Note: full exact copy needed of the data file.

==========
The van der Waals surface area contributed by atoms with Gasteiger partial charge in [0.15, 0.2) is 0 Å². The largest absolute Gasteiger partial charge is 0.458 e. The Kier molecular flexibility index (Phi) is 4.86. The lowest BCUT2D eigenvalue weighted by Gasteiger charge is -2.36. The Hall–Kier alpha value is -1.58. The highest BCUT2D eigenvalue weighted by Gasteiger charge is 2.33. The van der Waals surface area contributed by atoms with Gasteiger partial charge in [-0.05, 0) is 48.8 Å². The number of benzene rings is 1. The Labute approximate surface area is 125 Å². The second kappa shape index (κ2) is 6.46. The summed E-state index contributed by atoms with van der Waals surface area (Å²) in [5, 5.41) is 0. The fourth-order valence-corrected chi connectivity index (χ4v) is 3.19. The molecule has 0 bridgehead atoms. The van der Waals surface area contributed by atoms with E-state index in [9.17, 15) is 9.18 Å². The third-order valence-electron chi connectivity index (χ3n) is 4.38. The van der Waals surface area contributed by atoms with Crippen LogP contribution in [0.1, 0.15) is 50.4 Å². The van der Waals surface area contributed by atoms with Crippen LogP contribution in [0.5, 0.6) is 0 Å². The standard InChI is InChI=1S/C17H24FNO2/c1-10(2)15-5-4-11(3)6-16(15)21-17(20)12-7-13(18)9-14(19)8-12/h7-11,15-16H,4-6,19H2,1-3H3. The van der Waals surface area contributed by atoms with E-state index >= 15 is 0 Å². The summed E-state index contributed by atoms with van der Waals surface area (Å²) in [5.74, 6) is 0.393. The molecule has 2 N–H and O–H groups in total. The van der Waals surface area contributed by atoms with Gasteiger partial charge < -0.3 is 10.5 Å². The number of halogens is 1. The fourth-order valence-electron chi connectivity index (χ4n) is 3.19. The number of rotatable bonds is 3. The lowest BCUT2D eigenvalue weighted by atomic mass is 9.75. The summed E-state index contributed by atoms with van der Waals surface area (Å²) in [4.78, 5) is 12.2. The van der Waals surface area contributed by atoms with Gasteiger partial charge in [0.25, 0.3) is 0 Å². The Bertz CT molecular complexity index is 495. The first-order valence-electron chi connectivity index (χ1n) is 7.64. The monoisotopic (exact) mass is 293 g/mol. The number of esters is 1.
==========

The van der Waals surface area contributed by atoms with Gasteiger partial charge in [0.15, 0.2) is 0 Å². The largest absolute Gasteiger partial charge is 0.458 e. The Kier molecular flexibility index (Phi) is 4.86. The lowest BCUT2D eigenvalue weighted by Gasteiger charge is -2.36. The Hall–Kier alpha value is -1.58. The highest BCUT2D eigenvalue weighted by Gasteiger charge is 2.33. The van der Waals surface area contributed by atoms with Gasteiger partial charge in [-0.05, 0) is 48.8 Å². The number of benzene rings is 1. The Labute approximate surface area is 125 Å². The second kappa shape index (κ2) is 6.46. The summed E-state index contributed by atoms with van der Waals surface area (Å²) in [5, 5.41) is 0. The fourth-order valence-corrected chi connectivity index (χ4v) is 3.19. The molecule has 0 bridgehead atoms. The van der Waals surface area contributed by atoms with E-state index in [9.17, 15) is 9.18 Å². The third-order valence-electron chi connectivity index (χ3n) is 4.38. The van der Waals surface area contributed by atoms with Crippen LogP contribution in [0.1, 0.15) is 50.4 Å². The van der Waals surface area contributed by atoms with Crippen LogP contribution in [0.5, 0.6) is 0 Å². The standard InChI is InChI=1S/C17H24FNO2/c1-10(2)15-5-4-11(3)6-16(15)21-17(20)12-7-13(18)9-14(19)8-12/h7-11,15-16H,4-6,19H2,1-3H3. The van der Waals surface area contributed by atoms with E-state index >= 15 is 0 Å². The summed E-state index contributed by atoms with van der Waals surface area (Å²) in [5.74, 6) is 0.393. The molecule has 2 N–H and O–H groups in total. The van der Waals surface area contributed by atoms with Gasteiger partial charge < -0.3 is 10.5 Å². The number of halogens is 1. The fourth-order valence-electron chi connectivity index (χ4n) is 3.19. The number of rotatable bonds is 3. The lowest BCUT2D eigenvalue weighted by atomic mass is 9.75. The summed E-state index contributed by atoms with van der Waals surface area (Å²) in [4.78, 5) is 12.2. The van der Waals surface area contributed by atoms with Gasteiger partial charge in [0.25, 0.3) is 0 Å². The Bertz CT molecular complexity index is 495. The first-order valence-electron chi connectivity index (χ1n) is 7.64. The monoisotopic (exact) mass is 293 g/mol. The number of esters is 1.